NASHVILLE, Tenn. (TSU News Service) – Tennessee State University President Glenda Glover says improving retention, graduation and the overall success of students remain top priorities of the university.
Glover kicked off the 2018 spring semester with an address to the Faculty and Staff Institute.
She said the single objective of TSU is educating, graduating and “enhancing the lives of the students we touch.”
“Our one overriding objective is to meet the needs of all our students,” the president said.
At the gathering in Poag Auditorium, Glover introduced Dr. Alisa L. Mosley as the interim vice president for Academic Affairs, replacing Dr. Mark Hardy who retired last semester. Faculty and staff also heard from Dr. Achintya Ray, chair of the Faculty Senate; and Staff Senate Chair Linda Goodman.
Glover reported that the university remains in full compliance with the governance standards of the Southern Association of Colleges and Universities, the accrediting agency, following a review. As a result of the FOCUS Act, which established a new governing board for the university, the SACS Commission on Colleges made a peer review team visit to ensure TSU was still in compliance with the commission’s governance standards.
“I am glad to report that the peer review team found TSU to be in compliance with all standards pertaining to the governance change,” Glover said.
On program accreditation, Glover reported that aeronautical industrial tech, occupational therapy, education, music and social work programs have all received re-accreditation as a result of 2016/2017 site visits by the respective accrediting agencies.
Glover also announced several new programs. They include an Executive Ph.D. in Higher Education Leadership, Ph.D. in Public Health, and B.S. in Nonprofit Management and Leadership, which are awaiting approval from the Tennessee Higher Education Commission. Master of Science in Engineering and Hospitality Management programs are also under consideration, she said.
Glover said the university was also reviewing low-producing programs, as well as enhancing focus on the undergraduate-nursing program.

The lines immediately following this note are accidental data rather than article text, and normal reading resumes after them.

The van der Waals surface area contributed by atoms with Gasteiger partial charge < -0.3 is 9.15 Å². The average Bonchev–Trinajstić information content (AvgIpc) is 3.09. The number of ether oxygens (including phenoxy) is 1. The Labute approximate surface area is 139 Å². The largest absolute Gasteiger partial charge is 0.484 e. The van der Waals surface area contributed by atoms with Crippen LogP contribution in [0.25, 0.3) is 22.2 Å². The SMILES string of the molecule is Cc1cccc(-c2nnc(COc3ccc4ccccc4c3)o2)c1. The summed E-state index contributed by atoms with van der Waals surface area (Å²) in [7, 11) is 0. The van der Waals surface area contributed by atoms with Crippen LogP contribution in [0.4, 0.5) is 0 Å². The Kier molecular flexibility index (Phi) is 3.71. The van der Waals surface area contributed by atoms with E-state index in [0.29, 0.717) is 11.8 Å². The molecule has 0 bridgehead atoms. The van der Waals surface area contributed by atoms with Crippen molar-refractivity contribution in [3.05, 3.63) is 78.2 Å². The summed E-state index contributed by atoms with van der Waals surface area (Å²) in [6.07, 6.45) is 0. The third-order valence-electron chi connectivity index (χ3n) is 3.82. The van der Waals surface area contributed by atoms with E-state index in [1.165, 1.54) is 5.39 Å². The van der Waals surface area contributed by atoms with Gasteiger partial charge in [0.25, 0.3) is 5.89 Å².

“We want to make sure all programs are up to standard and relevant with the right amount of students. There is no need keeping programs that have low participation,” she said.
The president also discussed capital improvement and infrastructure enhancements. A new 120,000-square-foot Health Sciences building is in the design phase, while two new residence halls are in the designer selection phase, she said.
“We lose students because of living conditions, so we want to make sure we have the facilities that will keep them here. Our campus is safe, overall campus crime is down and we are doing everything possible to make Tennessee State University the safest campus,” Glover said.
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With more than 8,000 students, Tennessee State University is Nashville’s only public university, and is a comprehensive, urban, co-educational, land-grant university offering 38 bachelor’s degree programs, 25 master’s degree programs and seven doctoral degrees. TSU has earned a top 20 ranking for Historically Black Colleges and Universities according to U.S. News and World Report, and rated as one of the top universities in the country by Washington Monthly for social mobility, research and community service. Founded in 1912, Tennessee State University celebrated 100 years in Nashville during 2012. Visit the University online at tnstate.edu.